The performance space at HERE Arts Center in the Lower West Side is a medium-sized room, square-shaped and empty but for a wooden table, a wooden chair and some props. The audience is made to sit in chairs surrounding the flat space, facing two walls where images that look like glittering stars in the vast expanse of space are projected; a low buzz comes through the speakers.
This is a dramatic setting for the terrible events that take place in Obskene, a play conceived and directed by Tina Shepard, a founding member of the Obie-winning theatre company The Talking Band. It is difficult to try to explain exactly what Obskene is. A theatrical term used in ancient Greek plays, the word obskene means “behind the backdrop,” or backstage, where death and violent scenes take place away from the audience’s eyes. It is also where the word obscene originates.
This play takes the audience through a vast expanse of time, starting in ancient Greece and ending in the United States of the not-too-distant future. This fantastical and difficult-to-define production unites elements from classical Greek tragedies with new scenes depicting a semi-apocalyptic future. It is a compendium of the work of eleven playwrights, the segments incorporating themes of death, carnage, incest, the crazed politicians’ absurd actions, and a delicious dose of what the hell is going on here?!
In Part One, Paul Zimet and Ellen Maddow (fellow founding members of the Talking Band) take the stage, their simple beige clothes and old-fashioned furniture recalling a bygone era. Zimet, an older man with white hair and boundless energy, plays the role of a prophetic narrator telling the gruesome tales of the dismemberment of Pentheus by the Bacchae, of Clytemnestra’s rage and Agamemnon’s death. Zimet performs these ancient texts with fervor, as if to make the audience see in his gleaming eyes the blood, flame, and guts of these ancient tragedies. He runs around the stage, performing each text tremendously and then leaving quietly, entering then from another corner of the room. After each tale, he takes a cleansing drink of water from a bucket beneath the table, where Maddow stands, quietly listening and slicing up a large cut of meat.
Maddow’s presence is a haunting one. She whispers to herself as she works, silence entering the space each time Zimet exits. She finally speaks towards the end of Part One, telling a gory tale of infanticide and cannibalism.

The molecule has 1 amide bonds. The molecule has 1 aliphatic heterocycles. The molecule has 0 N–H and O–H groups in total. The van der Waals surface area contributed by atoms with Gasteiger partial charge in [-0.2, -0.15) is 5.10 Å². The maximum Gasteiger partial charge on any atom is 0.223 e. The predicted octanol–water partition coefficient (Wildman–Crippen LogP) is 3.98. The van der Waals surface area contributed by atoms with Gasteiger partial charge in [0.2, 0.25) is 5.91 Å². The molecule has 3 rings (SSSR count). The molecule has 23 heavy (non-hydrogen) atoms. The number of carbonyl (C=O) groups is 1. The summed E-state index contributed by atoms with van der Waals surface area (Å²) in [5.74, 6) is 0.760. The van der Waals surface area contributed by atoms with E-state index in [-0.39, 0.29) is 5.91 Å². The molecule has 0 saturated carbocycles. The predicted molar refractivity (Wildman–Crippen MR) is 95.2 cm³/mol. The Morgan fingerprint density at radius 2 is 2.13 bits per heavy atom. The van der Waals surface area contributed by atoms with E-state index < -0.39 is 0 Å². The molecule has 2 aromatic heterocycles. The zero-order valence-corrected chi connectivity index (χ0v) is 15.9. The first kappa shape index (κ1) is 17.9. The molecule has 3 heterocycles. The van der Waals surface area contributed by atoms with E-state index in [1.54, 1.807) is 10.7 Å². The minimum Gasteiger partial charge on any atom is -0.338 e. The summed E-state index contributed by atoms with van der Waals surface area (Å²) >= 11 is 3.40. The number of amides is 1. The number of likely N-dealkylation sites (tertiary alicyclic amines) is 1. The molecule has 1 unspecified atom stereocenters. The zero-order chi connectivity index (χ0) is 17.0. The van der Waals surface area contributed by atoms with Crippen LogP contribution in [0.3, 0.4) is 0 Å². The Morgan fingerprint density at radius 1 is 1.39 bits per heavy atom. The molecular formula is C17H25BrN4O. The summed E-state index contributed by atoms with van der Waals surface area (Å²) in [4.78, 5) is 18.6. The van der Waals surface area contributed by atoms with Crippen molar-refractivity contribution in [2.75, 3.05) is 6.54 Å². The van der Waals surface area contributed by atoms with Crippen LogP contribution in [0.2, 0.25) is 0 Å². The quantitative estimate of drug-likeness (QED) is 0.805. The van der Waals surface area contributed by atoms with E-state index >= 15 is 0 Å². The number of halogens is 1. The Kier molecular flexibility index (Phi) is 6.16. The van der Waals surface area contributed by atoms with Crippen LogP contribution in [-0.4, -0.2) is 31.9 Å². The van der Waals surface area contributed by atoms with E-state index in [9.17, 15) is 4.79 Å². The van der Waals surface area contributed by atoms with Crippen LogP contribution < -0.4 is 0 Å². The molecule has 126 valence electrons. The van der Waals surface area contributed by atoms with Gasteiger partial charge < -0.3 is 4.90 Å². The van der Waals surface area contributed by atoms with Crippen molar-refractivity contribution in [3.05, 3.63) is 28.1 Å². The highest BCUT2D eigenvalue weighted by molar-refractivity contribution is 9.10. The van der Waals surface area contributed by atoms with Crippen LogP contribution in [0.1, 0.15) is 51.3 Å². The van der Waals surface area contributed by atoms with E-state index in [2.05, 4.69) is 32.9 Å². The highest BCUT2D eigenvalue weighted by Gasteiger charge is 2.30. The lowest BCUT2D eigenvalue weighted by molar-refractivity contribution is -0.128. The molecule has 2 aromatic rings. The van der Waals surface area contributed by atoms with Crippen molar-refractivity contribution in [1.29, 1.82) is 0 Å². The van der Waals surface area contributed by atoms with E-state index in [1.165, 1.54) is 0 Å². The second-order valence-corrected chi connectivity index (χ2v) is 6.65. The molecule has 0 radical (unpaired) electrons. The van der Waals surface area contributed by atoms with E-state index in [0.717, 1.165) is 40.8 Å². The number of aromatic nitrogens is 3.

That is not to say that Part One is without comedy. Although the subject matter of these ancient texts is dark and terrible, Zimet performs them in a way that makes the audience relish the gore but also laugh at the ridiculousness of the events. His brief asides like, “brave, but not an arrogant prick” and “if there’d be no wine, there’d be no love-making” are successful attempts at humorous absurdity.
Part Two features the other seven cast members. The room is without props but for a white plastic table and whatever prop each actor may have — a cell phone, notepads and pens. Six actors rush about, chattering quickly to themselves while one sits watching them quietly from the table. As each starts to speak the rest of them freeze in their spots, a haunting game of Red Light, Green Light. The shouts of “this just in” and “breaking news” make it apparent that these six are reporters and journalists, each a messenger with a horrible tale to tell.
Part Two is made up of the work of modern playwrights, including Zimet and Maddow. Maddow’s “Special Zone” is a tragic story about an inter-species couple, a woman and an eight-food python, performed fabulously and to great comedic effect by Anastasia Olowin. Zimet’s “It’s Hot Out There” is performed zealously by Chinaza Uche and tells of a New York City in the future being destroyed by global warming-caused heat waves.
Deb Margolin’s “Bush Hostage” is a hilarious telling of President George W. Bush’s pseudo-psychotic actions to avoid standing trial for war crimes””performed fantastically by Jake Margolin””and David Greenspan’s “A Very Exciting Study” is the haunting and terribly sad tale of a lab rat, played by John Jesurun, the seventh actor who until the end sits quietly watching while the others scurrying about.
It is not until the end of the performance that the structure of Obskene reveals its political nature. Trying to interpret this experimental performance will yield different results for different viewers, but it is certain that the gruesome tales of ancient gore and violent political strife should not be taken lightly, for the future may offer similar atrocities. In the aftermath of Hurricane Sandy and the 2012 Presidential Election in New York, Obskene is extraordinarily timely and powerfully stirring.